Young People More likely to Be Injured at Workplace
One would think that young people today are not paying attention since they are twice as likely as older and more mature workers to suffer an injury on the job that requires treatment according to the CDC report.
From 1998 through 2007, researchers investigated workplace data on injuries. What they found was that 5,719 people between 15 and 24 died from occupational injuries, or on average 572 annually. The fatality rate for that group was 3.6 per 100,000 full-time workers, compared to 4.4 for people 25 and older.
In the same period, an estimated 7.9 million nonfatal job-related injuries to younger workers required emergency department treatment. According to the report, injures to people 15 to 24 was about two times higher than among workers 25 and older.
The report found that the highest non-fatal injuries occurred with workers who were between the ages of 18 and 19. It also found that younger male workers experienced more injury that females. "The males may be assigned to the riskier tasks, doing more construction work," study researcher Dawn Castillo, MPH, of CDC's National Institute for Occupational Safety and Health.
Investigators suspect that the injury rate among younger workers might be higher due to lack of inexperience and inadequate supervision. Researcher Chris Estes, MPH, stated that employers need to do more to make workplaces safer.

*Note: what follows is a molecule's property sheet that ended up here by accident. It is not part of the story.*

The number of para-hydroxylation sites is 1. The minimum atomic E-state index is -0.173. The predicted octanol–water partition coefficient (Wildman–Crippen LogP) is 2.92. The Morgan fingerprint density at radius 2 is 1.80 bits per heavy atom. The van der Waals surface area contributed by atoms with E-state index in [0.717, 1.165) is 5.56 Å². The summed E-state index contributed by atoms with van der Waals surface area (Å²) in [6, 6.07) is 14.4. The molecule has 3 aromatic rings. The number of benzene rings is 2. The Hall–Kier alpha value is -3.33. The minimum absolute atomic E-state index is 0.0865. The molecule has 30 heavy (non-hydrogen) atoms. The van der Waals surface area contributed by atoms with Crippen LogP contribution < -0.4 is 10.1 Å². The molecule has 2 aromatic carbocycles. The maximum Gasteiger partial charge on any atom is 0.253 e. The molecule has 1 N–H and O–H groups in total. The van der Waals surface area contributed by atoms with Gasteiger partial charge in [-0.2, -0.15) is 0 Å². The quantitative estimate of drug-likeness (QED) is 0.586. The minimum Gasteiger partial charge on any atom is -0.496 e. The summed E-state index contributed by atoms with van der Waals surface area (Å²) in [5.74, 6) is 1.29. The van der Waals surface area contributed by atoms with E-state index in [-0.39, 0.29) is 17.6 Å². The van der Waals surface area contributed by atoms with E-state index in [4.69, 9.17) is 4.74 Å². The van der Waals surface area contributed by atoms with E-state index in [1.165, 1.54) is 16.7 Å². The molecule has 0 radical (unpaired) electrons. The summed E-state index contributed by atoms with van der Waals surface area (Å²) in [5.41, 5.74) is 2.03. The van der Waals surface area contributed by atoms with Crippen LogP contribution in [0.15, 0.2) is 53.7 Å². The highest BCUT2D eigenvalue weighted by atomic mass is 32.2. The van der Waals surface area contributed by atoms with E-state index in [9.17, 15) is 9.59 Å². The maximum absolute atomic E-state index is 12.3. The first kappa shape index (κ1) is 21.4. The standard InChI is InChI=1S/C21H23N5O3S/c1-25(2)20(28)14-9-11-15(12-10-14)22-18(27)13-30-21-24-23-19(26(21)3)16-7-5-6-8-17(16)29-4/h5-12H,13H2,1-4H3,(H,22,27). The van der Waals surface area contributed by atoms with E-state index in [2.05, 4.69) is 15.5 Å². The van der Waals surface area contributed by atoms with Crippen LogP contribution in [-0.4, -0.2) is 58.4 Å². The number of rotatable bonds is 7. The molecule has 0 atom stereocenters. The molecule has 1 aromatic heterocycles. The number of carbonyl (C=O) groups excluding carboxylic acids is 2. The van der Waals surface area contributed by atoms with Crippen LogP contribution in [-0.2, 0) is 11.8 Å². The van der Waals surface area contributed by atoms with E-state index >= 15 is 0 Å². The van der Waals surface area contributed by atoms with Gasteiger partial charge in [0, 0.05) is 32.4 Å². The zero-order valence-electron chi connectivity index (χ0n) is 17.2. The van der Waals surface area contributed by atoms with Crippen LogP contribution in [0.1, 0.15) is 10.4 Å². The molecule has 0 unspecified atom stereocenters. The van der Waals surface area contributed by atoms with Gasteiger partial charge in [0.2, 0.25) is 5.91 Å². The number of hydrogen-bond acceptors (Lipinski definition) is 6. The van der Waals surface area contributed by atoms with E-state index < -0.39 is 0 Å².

It was noted in the report that the most frequent causes of job-related deaths among all ages were linked to transportation.
Lead researcher Castillo says younger workers "might be less likely to recognize hazards, less likely to speak up regarding safety and less aware of their legal rights as workers. This might be exacerbated for some groups of workers, such as Hispanics and workers in their first jobs."
The researchers state, "reductions in younger worker injuries and deaths will require employers to make changes in work environments and workplace practices" and that employers need to be more aggressive about training and making job sites safer. "We're very pleased to see there have been modest declines, but more work can be done to make sure younger workers are safer at work,"